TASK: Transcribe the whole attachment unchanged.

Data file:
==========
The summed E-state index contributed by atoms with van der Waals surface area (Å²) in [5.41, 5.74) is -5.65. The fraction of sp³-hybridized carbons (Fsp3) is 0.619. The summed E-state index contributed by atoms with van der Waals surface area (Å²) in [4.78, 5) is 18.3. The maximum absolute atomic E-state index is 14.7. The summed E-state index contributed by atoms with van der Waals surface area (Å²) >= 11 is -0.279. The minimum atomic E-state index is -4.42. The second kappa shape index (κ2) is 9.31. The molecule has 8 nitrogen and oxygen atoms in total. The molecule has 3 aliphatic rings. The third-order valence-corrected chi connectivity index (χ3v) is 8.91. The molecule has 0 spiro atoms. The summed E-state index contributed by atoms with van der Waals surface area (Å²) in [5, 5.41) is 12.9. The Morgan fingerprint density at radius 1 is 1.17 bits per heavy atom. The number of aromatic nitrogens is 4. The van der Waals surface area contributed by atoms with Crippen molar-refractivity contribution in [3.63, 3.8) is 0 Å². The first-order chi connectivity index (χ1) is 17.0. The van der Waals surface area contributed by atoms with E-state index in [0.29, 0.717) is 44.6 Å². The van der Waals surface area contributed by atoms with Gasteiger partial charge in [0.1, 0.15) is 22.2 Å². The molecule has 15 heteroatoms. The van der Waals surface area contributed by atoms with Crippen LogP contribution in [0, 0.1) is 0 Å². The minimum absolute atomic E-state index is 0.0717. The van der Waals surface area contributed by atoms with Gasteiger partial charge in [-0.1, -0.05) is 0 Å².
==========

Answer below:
The summed E-state index contributed by atoms with van der Waals surface area (Å²) in [5.41, 5.74) is -5.65. The fraction of sp³-hybridized carbons (Fsp3) is 0.619. The summed E-state index contributed by atoms with van der Waals surface area (Å²) in [4.78, 5) is 18.3. The maximum absolute atomic E-state index is 14.7. The summed E-state index contributed by atoms with van der Waals surface area (Å²) >= 11 is -0.279. The minimum atomic E-state index is -4.42. The second kappa shape index (κ2) is 9.31. The molecule has 8 nitrogen and oxygen atoms in total. The molecule has 3 aliphatic rings. The third-order valence-corrected chi connectivity index (χ3v) is 8.91. The molecule has 0 spiro atoms. The summed E-state index contributed by atoms with van der Waals surface area (Å²) in [5, 5.41) is 12.9. The Morgan fingerprint density at radius 1 is 1.17 bits per heavy atom. The number of aromatic nitrogens is 4. The van der Waals surface area contributed by atoms with Crippen molar-refractivity contribution in [3.63, 3.8) is 0 Å². The first-order chi connectivity index (χ1) is 17.0. The van der Waals surface area contributed by atoms with E-state index in [0.29, 0.717) is 44.6 Å². The van der Waals surface area contributed by atoms with Gasteiger partial charge in [0.1, 0.15) is 22.2 Å². The molecule has 15 heteroatoms. The van der Waals surface area contributed by atoms with Crippen LogP contribution in [0, 0.1) is 0 Å². The minimum absolute atomic E-state index is 0.0717. The van der Waals surface area contributed by atoms with Gasteiger partial charge in [-0.1, -0.05) is 0 Å².